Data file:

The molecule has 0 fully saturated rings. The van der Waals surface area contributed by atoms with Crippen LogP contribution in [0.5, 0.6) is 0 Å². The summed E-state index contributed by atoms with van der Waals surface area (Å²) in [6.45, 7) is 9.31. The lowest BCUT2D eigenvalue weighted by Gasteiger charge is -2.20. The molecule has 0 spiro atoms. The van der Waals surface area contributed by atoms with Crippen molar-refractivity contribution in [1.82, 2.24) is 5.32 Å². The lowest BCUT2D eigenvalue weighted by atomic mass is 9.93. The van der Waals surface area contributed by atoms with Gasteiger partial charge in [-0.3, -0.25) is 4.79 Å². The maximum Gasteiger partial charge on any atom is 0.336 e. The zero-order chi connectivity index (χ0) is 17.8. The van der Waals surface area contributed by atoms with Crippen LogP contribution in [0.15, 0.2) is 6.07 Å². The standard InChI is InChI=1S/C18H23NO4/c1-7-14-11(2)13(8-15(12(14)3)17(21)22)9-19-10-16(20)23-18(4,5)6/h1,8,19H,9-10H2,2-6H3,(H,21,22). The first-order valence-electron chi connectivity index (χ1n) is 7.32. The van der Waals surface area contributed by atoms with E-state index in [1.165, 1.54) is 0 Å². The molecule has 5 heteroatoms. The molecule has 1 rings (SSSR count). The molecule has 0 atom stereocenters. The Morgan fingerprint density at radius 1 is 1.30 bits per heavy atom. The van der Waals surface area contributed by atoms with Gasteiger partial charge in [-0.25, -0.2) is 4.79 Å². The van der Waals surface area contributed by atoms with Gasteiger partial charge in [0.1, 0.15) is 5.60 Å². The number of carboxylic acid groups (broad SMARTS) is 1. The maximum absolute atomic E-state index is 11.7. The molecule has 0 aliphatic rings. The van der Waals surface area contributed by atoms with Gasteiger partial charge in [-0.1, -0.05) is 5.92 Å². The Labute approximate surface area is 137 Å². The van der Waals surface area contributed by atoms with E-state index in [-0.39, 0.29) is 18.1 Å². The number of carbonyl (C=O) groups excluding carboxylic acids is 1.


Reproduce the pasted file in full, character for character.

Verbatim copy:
The molecule has 0 fully saturated rings. The van der Waals surface area contributed by atoms with Crippen LogP contribution in [0.5, 0.6) is 0 Å². The summed E-state index contributed by atoms with van der Waals surface area (Å²) in [6.45, 7) is 9.31. The lowest BCUT2D eigenvalue weighted by Gasteiger charge is -2.20. The molecule has 0 spiro atoms. The van der Waals surface area contributed by atoms with Crippen molar-refractivity contribution in [1.82, 2.24) is 5.32 Å². The lowest BCUT2D eigenvalue weighted by atomic mass is 9.93. The van der Waals surface area contributed by atoms with Gasteiger partial charge in [-0.3, -0.25) is 4.79 Å². The maximum Gasteiger partial charge on any atom is 0.336 e. The zero-order chi connectivity index (χ0) is 17.8. The van der Waals surface area contributed by atoms with Crippen LogP contribution in [0.15, 0.2) is 6.07 Å². The standard InChI is InChI=1S/C18H23NO4/c1-7-14-11(2)13(8-15(12(14)3)17(21)22)9-19-10-16(20)23-18(4,5)6/h1,8,19H,9-10H2,2-6H3,(H,21,22). The first-order valence-electron chi connectivity index (χ1n) is 7.32. The van der Waals surface area contributed by atoms with E-state index in [1.165, 1.54) is 0 Å². The molecule has 5 heteroatoms. The molecule has 1 rings (SSSR count). The molecule has 0 atom stereocenters. The Morgan fingerprint density at radius 1 is 1.30 bits per heavy atom. The van der Waals surface area contributed by atoms with Gasteiger partial charge in [-0.25, -0.2) is 4.79 Å². The van der Waals surface area contributed by atoms with Gasteiger partial charge in [0.1, 0.15) is 5.60 Å². The number of carboxylic acid groups (broad SMARTS) is 1. The maximum absolute atomic E-state index is 11.7. The molecule has 0 aliphatic rings. The van der Waals surface area contributed by atoms with Gasteiger partial charge in [-0.1, -0.05) is 5.92 Å². The Labute approximate surface area is 137 Å². The van der Waals surface area contributed by atoms with E-state index in [-0.39, 0.29) is 18.1 Å². The number of carbonyl (C=O) groups excluding carboxylic acids is 1.